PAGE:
Following surgery, very few side effects have been reported, which Dr. Caparas attributes to small pupils and dry eye. “A small number of patients have mentioned decreased distance vision in very bright conditions — we attribute this to very small (<2.0 mm) pupils in photopic conditions,” he explained. “Also, the effects of dry eye are pronounced with this type of IOL, as with other similar lenses.”
But what are the patients actually saying? Survey says they’re happy — with a mean score of 1.06 in the study’s spectacle and light dependence questionnaire (where 1 is best and 5 is the worst). Patients also reported that they would have the same lens implanted again and would recommend the IOLs to a friend (both scores of 1.0). In total, only one patient scored less than a 1.0 in regard to satisfaction at 1.25.
Deliver Results with WELL Fusion
With so many “answers” to presbyopic correction, it’s refreshing to come across a real solution in terms of quantity and quality of vision. Indeed, when compared to other IOLs, WELL Fusion provides excellent VA, range of vision, and visual quality with close to zero photic phenomena.
Another added benefit? “WELL Fusion retains the same excellent visual qualities of the Mini WELL, while achieving even better near vision at 33 cm,” said Dr. Caparas.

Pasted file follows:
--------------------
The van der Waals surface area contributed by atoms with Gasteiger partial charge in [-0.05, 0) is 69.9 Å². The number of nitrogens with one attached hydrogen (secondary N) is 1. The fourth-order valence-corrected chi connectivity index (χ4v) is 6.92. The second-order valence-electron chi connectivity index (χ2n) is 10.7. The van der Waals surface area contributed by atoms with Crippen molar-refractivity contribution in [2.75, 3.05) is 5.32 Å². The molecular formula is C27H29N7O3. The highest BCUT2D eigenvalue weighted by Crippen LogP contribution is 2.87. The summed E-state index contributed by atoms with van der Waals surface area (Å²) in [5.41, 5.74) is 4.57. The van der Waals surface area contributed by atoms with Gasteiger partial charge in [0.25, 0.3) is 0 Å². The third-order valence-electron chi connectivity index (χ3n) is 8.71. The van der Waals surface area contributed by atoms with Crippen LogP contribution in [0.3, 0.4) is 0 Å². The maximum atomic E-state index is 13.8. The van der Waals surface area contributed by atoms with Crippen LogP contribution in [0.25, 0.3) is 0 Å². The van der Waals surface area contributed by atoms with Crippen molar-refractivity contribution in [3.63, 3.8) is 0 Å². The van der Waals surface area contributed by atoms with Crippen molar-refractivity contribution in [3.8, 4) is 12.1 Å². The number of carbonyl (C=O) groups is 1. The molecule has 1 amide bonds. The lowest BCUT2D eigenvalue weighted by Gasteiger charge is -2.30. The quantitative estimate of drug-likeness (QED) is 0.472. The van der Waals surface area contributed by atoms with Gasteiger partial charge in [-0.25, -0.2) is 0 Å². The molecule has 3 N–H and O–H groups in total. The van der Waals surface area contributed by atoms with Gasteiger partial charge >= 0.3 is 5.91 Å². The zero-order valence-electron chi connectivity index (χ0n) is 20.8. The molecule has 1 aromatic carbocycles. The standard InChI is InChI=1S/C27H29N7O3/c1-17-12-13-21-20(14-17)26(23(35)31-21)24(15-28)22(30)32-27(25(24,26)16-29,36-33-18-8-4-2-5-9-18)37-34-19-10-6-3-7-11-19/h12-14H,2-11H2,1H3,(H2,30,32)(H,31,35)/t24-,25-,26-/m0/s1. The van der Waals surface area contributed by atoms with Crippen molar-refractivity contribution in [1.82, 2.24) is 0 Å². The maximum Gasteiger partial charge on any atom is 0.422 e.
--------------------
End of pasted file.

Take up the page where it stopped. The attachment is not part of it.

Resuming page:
It’s clear that WELL Fusion offers numerous benefits to doctors and patients. But perhaps the most poignant takeaway is this: The results and satisfaction with WELL Fusion is changing the face — and expectations — of presbyopia correction.
“My attitude to presbyopia-correcting lenses has changed,” said Dr. Caparas. “I have more confidence in results and their predictability, I have more happy patients, with hardly any complaints. And finally, implantation of premium IOLs has also increased significantly.”
- Sieburth R, Chen M. Intraocular lens correction of presbyopia. Taiwan J Ophthalmol. 2019; 9(1): 4–17.
- SIFI. (2021). Clinical Experiences with WELL Fusion [White paper].
- Auffarth GU, Moraru O, Munteanu M, et al. European, Multicenter, Prospective, Non- comparative Clinical Evaluation of an Extended Depth of Focus Intraocular Lens. J Refract Surg. 2020;36(7):426-434.